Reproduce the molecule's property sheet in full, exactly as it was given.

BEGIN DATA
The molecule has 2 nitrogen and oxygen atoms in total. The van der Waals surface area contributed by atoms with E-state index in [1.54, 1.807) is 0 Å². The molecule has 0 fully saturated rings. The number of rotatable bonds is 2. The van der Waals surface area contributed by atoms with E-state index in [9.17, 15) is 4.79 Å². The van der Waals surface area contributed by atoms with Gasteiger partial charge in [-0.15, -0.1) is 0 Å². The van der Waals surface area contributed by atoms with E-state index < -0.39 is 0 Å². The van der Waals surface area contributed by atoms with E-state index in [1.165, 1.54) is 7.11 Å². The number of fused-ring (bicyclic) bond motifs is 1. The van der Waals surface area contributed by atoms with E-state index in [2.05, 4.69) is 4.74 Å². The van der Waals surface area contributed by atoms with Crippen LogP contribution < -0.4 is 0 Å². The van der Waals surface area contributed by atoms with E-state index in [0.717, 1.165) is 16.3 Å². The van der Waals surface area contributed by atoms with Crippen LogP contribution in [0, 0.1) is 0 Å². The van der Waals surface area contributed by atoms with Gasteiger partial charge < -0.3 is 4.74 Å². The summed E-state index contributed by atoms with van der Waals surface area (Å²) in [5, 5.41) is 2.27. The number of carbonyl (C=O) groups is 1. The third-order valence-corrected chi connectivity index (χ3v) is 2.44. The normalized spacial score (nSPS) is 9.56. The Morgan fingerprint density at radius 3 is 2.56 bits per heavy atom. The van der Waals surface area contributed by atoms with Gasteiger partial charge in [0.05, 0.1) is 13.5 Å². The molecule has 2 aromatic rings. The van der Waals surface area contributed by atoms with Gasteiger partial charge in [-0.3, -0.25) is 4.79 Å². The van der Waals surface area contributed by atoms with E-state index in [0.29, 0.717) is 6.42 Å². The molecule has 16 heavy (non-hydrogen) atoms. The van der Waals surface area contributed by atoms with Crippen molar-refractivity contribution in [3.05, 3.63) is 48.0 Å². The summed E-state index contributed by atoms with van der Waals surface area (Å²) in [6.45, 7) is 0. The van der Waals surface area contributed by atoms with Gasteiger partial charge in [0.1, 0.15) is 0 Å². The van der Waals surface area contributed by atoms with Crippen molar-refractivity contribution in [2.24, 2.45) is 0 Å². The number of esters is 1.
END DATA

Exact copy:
The molecule has 2 nitrogen and oxygen atoms in total. The van der Waals surface area contributed by atoms with E-state index in [1.54, 1.807) is 0 Å². The molecule has 0 fully saturated rings. The number of rotatable bonds is 2. The van der Waals surface area contributed by atoms with E-state index in [9.17, 15) is 4.79 Å². The van der Waals surface area contributed by atoms with Gasteiger partial charge in [-0.15, -0.1) is 0 Å². The van der Waals surface area contributed by atoms with E-state index < -0.39 is 0 Å². The van der Waals surface area contributed by atoms with E-state index in [1.165, 1.54) is 7.11 Å². The number of fused-ring (bicyclic) bond motifs is 1. The van der Waals surface area contributed by atoms with E-state index in [2.05, 4.69) is 4.74 Å². The van der Waals surface area contributed by atoms with Crippen LogP contribution < -0.4 is 0 Å². The van der Waals surface area contributed by atoms with E-state index in [0.717, 1.165) is 16.3 Å². The van der Waals surface area contributed by atoms with Crippen LogP contribution in [0, 0.1) is 0 Å². The van der Waals surface area contributed by atoms with Gasteiger partial charge < -0.3 is 4.74 Å². The summed E-state index contributed by atoms with van der Waals surface area (Å²) in [5, 5.41) is 2.27. The number of carbonyl (C=O) groups is 1. The third-order valence-corrected chi connectivity index (χ3v) is 2.44. The normalized spacial score (nSPS) is 9.56. The Morgan fingerprint density at radius 3 is 2.56 bits per heavy atom. The van der Waals surface area contributed by atoms with Gasteiger partial charge in [0.05, 0.1) is 13.5 Å². The molecule has 2 aromatic rings. The van der Waals surface area contributed by atoms with Gasteiger partial charge in [-0.3, -0.25) is 4.79 Å². The van der Waals surface area contributed by atoms with E-state index in [0.29, 0.717) is 6.42 Å². The molecule has 16 heavy (non-hydrogen) atoms. The van der Waals surface area contributed by atoms with Crippen molar-refractivity contribution in [3.05, 3.63) is 48.0 Å². The summed E-state index contributed by atoms with van der Waals surface area (Å²) in [6.45, 7) is 0. The van der Waals surface area contributed by atoms with Gasteiger partial charge in [0.1, 0.15) is 0 Å². The van der Waals surface area contributed by atoms with Crippen molar-refractivity contribution in [2.24, 2.45) is 0 Å². The number of esters is 1.